The 8 best easy Southern California hikes with great ocean views

As you drop to San Onofre State Beach from Trailhead 3, a spectacular coastal panorama will open to the southeast (if you’re hiking in the morning, the light in that direction might be dramatic). You’ll be surrounded by coastal brush and crumbling cliffs that are at once beautiful and daunting. A sign notes that “more than 80 percent of the cliffs at San Onofre are considered to be actively sliding.”

I headed up the coast (northeast), toward the twin domes of the idle San Onofre nuclear generating plant. Most of this route is a walk on the beach, but that doesn’t mean it’s easy.

If you arrive at or near high tide (as I did; bad planning), much of the sand will be underwater. You’ll need to trudge on well-tumbled stones, some the size of ping-pong balls, some the size of watermelons. They are fascinating to look at (many are eerily round) but taxing to walk on. When the tide retreats over those stones, it makes a great rattle.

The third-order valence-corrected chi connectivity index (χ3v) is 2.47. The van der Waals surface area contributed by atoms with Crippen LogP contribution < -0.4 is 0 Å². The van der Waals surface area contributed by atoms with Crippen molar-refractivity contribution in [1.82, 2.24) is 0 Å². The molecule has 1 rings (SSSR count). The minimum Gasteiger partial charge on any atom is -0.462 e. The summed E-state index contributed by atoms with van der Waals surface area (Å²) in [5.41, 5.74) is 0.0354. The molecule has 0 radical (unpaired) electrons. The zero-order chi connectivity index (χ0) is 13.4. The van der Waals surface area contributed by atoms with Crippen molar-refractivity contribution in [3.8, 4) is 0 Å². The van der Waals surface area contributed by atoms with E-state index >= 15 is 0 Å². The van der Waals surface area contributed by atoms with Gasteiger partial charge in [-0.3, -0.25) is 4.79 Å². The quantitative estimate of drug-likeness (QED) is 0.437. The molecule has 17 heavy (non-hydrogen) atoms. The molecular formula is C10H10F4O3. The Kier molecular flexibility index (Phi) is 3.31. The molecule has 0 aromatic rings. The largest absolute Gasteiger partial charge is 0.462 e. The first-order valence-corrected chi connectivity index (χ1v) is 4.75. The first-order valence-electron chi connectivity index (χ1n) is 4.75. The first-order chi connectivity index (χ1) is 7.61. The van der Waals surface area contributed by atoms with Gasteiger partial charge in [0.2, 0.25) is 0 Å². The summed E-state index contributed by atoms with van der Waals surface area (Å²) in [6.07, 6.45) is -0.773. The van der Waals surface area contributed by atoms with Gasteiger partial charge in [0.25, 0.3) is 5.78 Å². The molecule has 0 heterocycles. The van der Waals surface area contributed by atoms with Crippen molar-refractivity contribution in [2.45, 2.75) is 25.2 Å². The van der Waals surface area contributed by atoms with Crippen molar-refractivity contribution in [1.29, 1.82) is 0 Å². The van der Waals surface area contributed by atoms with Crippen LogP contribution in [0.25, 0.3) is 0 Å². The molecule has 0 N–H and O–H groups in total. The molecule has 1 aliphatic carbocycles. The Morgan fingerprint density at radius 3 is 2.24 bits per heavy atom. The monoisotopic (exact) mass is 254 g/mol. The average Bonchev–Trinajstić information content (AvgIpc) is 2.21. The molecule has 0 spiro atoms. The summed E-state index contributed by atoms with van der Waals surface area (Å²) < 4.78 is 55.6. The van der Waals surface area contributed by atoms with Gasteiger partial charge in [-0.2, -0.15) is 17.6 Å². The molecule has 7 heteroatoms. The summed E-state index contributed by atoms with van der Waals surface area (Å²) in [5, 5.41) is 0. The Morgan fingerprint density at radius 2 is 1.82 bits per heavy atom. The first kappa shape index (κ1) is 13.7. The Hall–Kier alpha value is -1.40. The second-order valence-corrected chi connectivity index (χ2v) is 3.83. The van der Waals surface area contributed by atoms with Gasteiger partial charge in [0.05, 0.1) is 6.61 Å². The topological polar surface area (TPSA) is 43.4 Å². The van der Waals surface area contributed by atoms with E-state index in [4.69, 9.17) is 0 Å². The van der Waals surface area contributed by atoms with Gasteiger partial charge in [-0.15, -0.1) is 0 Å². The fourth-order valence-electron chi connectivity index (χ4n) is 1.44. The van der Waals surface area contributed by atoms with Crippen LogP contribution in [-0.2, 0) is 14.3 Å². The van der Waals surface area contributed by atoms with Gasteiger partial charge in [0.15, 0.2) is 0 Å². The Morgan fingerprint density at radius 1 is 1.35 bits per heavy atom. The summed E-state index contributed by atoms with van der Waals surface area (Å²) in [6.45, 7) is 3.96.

It’s just shy of 2 miles from Trail 3 to the Cristianitos Fault, a dramatic example of this region’s geologic instability. You’ll know when you’ve arrived: Along the cliff face above , the spot is marked by the beginning of a big blond band of rock — a layer so abrupt and even that at first I thought it had been put up by Southern California Edison. (The twin domes are less than a mile up the coast.)

On the way back, I took the fairly steep Trail 2 to the top of the bluffs, paused a minute to pant, then followed a dull blufftop path back to my car. I saw five surfers, three hikers, a handful of cyclists and a handful of rangers in their cars. Three calming hours. Next time, I’ll be tempted to explore the territory southeast of Trail 3.

If you try this hike, thank the Marines. The 3,000 acres of San Onofre State Beach are owned by the Marine Corps (along with the rest of Camp Pendleton) and leased to the state of California. The lease expires Aug. 31, but the Marines have tentatively agreed to an extension of at least three years.

Tip: Once you drive into the park (5200 S. Pacific Coast Highway, San Clemente) and pay your $15 day-use fee (open 6 a.m. to sunset), follow an access road that parallels the coast, lined by parking spaces and trailheads, numbered 1-6 from north to south. Start at Trailhead 3 (which is better marked than some others).

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